ONDON (Reuters) – It is premature to write off big cities such as London which will bounce back strongly as the pandemic wanes, British Prime Minister Boris Johnson said on Monday after unveiling a plan that will keep offices deserted for months more.
The COVID-19 pandemic triggered a sweeping reassessment of urban life and work, with some predicting that the world’s premier financial centres such as New York, London, Shanghai and Tokyo could seep capital and talent and ultimately decline.
Counting houses and skyscrapers across London’s skyline — from the hedge funds of Mayfair and the lawyers’ chambers of Holborn to the trading floors of the City and Canary Wharf — have emptied during almost a year of restrictions.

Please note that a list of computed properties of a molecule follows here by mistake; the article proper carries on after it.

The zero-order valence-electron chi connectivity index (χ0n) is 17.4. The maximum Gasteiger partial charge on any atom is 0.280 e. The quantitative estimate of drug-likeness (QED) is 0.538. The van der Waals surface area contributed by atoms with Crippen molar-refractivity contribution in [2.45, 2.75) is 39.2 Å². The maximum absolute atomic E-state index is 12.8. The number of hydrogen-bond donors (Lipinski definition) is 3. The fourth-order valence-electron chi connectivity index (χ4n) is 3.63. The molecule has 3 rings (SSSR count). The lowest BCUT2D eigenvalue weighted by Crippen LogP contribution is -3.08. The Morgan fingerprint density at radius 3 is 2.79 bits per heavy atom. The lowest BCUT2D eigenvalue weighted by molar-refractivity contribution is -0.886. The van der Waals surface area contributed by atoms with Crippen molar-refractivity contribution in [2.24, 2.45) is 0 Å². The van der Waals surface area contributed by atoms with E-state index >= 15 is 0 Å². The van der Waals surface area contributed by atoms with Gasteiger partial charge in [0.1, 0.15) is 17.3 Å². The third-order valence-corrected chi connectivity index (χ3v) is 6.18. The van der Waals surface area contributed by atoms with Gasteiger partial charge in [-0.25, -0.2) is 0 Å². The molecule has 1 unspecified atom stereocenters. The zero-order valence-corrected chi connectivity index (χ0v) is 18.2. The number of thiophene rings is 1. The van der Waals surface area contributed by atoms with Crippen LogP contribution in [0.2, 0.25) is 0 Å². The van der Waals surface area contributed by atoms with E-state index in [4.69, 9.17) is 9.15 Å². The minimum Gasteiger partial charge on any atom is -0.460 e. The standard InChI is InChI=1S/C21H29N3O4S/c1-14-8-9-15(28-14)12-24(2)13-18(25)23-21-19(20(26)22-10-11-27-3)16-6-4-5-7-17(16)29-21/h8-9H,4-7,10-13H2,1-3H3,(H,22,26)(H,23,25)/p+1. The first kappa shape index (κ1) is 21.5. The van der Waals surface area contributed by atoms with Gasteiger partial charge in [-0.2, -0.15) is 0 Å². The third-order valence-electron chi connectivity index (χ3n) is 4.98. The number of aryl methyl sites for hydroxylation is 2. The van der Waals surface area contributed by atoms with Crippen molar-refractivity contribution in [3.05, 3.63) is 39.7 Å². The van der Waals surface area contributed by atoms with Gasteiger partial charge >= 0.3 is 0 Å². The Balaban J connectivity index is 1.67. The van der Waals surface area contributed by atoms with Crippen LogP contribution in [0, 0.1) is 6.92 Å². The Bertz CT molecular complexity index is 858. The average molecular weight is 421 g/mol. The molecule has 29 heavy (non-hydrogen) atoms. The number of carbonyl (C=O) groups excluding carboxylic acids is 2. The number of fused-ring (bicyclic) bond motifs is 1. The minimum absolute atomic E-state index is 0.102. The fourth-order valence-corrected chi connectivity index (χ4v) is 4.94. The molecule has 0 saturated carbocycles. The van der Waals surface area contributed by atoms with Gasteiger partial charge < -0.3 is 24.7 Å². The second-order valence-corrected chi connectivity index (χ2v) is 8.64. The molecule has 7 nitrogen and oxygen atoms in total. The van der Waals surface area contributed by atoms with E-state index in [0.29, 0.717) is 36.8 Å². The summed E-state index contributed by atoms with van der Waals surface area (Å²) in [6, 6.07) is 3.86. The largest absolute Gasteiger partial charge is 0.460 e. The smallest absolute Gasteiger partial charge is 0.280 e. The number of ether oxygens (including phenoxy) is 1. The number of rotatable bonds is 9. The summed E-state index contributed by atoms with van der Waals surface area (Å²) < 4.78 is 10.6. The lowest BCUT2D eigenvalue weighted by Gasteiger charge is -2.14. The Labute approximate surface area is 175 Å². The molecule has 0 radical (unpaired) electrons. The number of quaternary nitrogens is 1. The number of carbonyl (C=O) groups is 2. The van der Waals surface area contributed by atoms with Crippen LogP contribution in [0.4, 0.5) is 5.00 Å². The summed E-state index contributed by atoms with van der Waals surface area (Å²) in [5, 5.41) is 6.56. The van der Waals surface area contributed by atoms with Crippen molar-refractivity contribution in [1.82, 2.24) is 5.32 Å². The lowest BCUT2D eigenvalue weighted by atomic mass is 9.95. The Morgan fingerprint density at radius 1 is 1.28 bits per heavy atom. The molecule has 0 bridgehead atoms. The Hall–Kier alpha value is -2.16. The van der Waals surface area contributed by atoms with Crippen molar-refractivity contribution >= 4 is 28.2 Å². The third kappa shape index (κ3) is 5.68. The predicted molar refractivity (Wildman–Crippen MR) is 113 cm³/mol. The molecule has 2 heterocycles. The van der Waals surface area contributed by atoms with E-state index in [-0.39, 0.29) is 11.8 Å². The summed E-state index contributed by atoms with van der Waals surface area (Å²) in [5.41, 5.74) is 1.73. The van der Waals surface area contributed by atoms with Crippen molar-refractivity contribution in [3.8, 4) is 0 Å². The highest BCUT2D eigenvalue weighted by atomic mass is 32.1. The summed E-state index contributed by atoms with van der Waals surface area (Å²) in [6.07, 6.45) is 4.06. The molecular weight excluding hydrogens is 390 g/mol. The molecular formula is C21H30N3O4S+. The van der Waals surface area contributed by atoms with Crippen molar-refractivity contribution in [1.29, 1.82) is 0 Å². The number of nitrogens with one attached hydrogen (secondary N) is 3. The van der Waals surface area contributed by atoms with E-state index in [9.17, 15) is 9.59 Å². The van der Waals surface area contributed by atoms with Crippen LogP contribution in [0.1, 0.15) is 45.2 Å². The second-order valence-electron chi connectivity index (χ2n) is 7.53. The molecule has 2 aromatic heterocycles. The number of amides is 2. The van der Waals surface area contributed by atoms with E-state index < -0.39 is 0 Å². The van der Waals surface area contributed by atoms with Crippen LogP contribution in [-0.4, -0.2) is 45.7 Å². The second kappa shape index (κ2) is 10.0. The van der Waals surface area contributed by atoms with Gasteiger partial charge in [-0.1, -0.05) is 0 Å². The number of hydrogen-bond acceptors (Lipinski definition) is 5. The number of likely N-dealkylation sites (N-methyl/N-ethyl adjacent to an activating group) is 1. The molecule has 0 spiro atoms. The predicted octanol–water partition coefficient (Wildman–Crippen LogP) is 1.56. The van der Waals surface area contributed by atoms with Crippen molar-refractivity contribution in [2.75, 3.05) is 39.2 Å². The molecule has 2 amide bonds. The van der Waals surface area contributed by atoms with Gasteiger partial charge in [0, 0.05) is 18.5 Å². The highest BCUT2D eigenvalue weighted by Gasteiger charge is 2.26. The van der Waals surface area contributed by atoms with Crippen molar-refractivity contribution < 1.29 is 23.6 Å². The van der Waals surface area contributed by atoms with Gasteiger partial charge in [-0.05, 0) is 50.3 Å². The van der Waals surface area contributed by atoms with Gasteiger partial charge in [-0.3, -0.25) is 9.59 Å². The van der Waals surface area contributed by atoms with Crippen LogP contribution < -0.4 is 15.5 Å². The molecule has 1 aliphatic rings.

Big banks, law firms and investment funds sent all but a skeleton staff home months ago, leaving one of the world’s biggest global financial capitals without its bustle.
Shoe shops, coffee bars and pubs stand closed across the financial district, some permanently.
Asked by reporters if Britain’s biggest cities needed a Marshall Plan to survive, Johnson said COVID-19 would accelerate some trends, opening up space for more residential accommodation.